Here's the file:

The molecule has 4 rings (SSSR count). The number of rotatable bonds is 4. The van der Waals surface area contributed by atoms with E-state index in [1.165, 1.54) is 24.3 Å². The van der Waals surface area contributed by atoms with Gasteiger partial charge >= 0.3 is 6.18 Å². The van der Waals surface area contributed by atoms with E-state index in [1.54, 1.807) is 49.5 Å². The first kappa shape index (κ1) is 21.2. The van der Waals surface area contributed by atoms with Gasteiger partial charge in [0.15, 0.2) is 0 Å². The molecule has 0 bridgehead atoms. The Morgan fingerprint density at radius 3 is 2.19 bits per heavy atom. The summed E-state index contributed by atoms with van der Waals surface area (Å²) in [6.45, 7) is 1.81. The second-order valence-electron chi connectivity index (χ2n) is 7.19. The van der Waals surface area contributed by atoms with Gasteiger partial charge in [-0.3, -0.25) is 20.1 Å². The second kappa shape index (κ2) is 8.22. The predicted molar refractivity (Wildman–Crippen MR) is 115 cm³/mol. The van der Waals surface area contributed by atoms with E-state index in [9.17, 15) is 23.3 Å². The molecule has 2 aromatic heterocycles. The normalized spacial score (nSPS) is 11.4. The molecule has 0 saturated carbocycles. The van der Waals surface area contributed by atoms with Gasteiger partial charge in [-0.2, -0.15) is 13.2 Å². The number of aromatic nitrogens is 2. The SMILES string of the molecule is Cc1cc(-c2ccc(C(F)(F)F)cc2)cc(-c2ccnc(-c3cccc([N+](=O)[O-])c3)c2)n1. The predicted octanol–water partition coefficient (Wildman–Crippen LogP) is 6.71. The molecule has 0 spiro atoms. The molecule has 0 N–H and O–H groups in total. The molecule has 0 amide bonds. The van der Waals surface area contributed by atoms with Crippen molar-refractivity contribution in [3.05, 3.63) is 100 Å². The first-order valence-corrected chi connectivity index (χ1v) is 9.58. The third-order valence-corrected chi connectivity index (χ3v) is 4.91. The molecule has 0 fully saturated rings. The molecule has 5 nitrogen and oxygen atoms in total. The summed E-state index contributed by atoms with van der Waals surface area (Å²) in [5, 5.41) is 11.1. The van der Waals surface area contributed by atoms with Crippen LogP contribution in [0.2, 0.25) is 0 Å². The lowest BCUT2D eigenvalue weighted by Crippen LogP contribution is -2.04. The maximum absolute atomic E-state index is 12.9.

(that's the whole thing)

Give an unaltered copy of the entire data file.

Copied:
The molecule has 4 rings (SSSR count). The number of rotatable bonds is 4. The van der Waals surface area contributed by atoms with E-state index in [1.165, 1.54) is 24.3 Å². The van der Waals surface area contributed by atoms with Gasteiger partial charge >= 0.3 is 6.18 Å². The van der Waals surface area contributed by atoms with E-state index in [1.54, 1.807) is 49.5 Å². The first kappa shape index (κ1) is 21.2. The van der Waals surface area contributed by atoms with Gasteiger partial charge in [0.15, 0.2) is 0 Å². The molecule has 0 bridgehead atoms. The Morgan fingerprint density at radius 3 is 2.19 bits per heavy atom. The summed E-state index contributed by atoms with van der Waals surface area (Å²) in [6.45, 7) is 1.81. The second-order valence-electron chi connectivity index (χ2n) is 7.19. The van der Waals surface area contributed by atoms with Gasteiger partial charge in [-0.3, -0.25) is 20.1 Å². The second kappa shape index (κ2) is 8.22. The predicted molar refractivity (Wildman–Crippen MR) is 115 cm³/mol. The van der Waals surface area contributed by atoms with E-state index in [9.17, 15) is 23.3 Å². The molecule has 2 aromatic heterocycles. The normalized spacial score (nSPS) is 11.4. The molecule has 0 saturated carbocycles. The van der Waals surface area contributed by atoms with Gasteiger partial charge in [-0.2, -0.15) is 13.2 Å². The number of aromatic nitrogens is 2. The SMILES string of the molecule is Cc1cc(-c2ccc(C(F)(F)F)cc2)cc(-c2ccnc(-c3cccc([N+](=O)[O-])c3)c2)n1. The predicted octanol–water partition coefficient (Wildman–Crippen LogP) is 6.71. The molecule has 0 spiro atoms. The molecule has 0 N–H and O–H groups in total. The molecule has 0 amide bonds. The van der Waals surface area contributed by atoms with Crippen molar-refractivity contribution in [3.05, 3.63) is 100 Å². The first-order valence-corrected chi connectivity index (χ1v) is 9.58. The third-order valence-corrected chi connectivity index (χ3v) is 4.91. The molecule has 0 fully saturated rings. The molecule has 5 nitrogen and oxygen atoms in total. The summed E-state index contributed by atoms with van der Waals surface area (Å²) in [5, 5.41) is 11.1. The van der Waals surface area contributed by atoms with Crippen LogP contribution in [0.2, 0.25) is 0 Å². The lowest BCUT2D eigenvalue weighted by Crippen LogP contribution is -2.04. The maximum absolute atomic E-state index is 12.9.